Anonymous request re. review nightmares

Subject: Anonymous request re. review nightmares
From: geoff-h -at- MTL -dot- FERIC -dot- CA
Date: Tue, 15 Oct 1996 13:23:11 -0500

An anonymous poster asked how to deal with a proposal to
have the entire R&D staff and QA staff review a book that
has already passed successfully through technical review.

Important note: you rarely go wrong having another set of
eyes look over a document for errors. After 10 years in the
business, I'm firmly convinced that there's no such thing
as a perfect document. The trick, as in Aikido, is to use
the strength of the boss's position against him... to
benefit you and the document, and to do as little harm as
possible in the process. Here's how:

First, point out that the best way to get effective reviews
is to break the book up in to chunks and send each chunk
only to those who are qualified to review it. This
satisfies the boss's goal (an intense review), and results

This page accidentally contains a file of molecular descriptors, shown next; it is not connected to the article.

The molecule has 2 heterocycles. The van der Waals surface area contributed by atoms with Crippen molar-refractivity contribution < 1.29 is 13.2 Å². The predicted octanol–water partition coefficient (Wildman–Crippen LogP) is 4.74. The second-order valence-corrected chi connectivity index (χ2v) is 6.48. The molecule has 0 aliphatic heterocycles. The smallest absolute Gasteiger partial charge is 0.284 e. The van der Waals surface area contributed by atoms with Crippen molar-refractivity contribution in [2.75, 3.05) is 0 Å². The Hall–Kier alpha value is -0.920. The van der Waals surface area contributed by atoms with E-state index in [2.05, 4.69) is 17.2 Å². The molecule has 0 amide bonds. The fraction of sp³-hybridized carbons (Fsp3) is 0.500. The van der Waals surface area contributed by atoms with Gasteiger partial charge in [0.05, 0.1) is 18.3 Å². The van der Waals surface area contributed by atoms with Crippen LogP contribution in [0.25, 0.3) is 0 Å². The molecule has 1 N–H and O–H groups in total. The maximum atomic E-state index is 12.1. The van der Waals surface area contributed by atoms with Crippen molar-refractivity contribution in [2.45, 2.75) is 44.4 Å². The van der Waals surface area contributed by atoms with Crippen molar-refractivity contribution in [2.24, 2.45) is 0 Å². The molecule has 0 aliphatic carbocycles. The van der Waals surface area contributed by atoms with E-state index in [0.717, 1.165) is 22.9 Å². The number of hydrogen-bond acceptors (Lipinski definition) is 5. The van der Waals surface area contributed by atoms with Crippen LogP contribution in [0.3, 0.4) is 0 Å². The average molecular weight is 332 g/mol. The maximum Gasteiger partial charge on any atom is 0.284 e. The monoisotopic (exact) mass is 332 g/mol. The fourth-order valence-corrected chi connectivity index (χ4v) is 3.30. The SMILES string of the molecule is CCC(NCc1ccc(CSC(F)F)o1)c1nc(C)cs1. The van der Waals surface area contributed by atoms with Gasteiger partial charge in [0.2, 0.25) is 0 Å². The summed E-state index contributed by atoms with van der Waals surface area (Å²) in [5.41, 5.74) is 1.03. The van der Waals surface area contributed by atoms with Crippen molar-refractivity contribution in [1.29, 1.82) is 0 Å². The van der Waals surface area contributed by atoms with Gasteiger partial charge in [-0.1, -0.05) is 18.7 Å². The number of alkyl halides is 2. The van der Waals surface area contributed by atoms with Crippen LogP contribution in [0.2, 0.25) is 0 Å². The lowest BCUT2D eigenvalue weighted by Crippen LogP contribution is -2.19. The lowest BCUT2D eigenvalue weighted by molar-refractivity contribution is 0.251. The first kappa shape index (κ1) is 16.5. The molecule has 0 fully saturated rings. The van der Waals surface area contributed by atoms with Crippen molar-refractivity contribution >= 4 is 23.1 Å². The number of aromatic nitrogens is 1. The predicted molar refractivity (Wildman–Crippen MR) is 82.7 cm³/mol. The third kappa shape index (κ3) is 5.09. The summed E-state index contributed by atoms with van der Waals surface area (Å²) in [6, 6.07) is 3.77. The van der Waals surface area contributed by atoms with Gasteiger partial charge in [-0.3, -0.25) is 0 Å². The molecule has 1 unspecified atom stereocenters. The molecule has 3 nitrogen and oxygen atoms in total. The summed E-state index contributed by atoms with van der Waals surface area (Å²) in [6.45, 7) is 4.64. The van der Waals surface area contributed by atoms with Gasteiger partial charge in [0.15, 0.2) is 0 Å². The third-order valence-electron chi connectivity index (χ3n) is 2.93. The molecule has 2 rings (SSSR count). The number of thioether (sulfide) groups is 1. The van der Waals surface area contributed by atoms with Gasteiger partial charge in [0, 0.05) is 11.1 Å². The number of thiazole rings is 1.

in a less onerous task for all reviewers (less text for
each to review).

Second, provide specific review guidelines: for example,
specifically ask the engineers to review the facts, _not_
the English, and ask writers to review the English, not the
facts. (This is not a criticism of the engineers... just a
consequence of asking the most qualified people to perform
each function.) If the boss is just "fishing" for problems,
you can work with him to find out just what he really
expects to accomplish via the review, and use this
knowledge to codify the instructions.

Third, identify who has the authority to say yea or nay to
the review comments. This should probably be you. Point out
that there will inevitably be disagreements (e.g., 10
expressed no problem with the writing style, 1 didn't like
the style) and that someone must arbitrate these. Try
something like: we'll correct errors of fact if more than
one person notes the error (if only one notes the error,
we'll confirm the error with the SMEs); we'll correct
stylistic problems if the proposed correction actually
improves the text or if a majority of reviewers identify
the same problem; differences of opinion can be arbitrated
by [who?].

--Geoff Hart @8^{)} geoff-h -at- mtl -dot- feric -dot- ca
Disclaimer: Speaking for myself, not FERIC.


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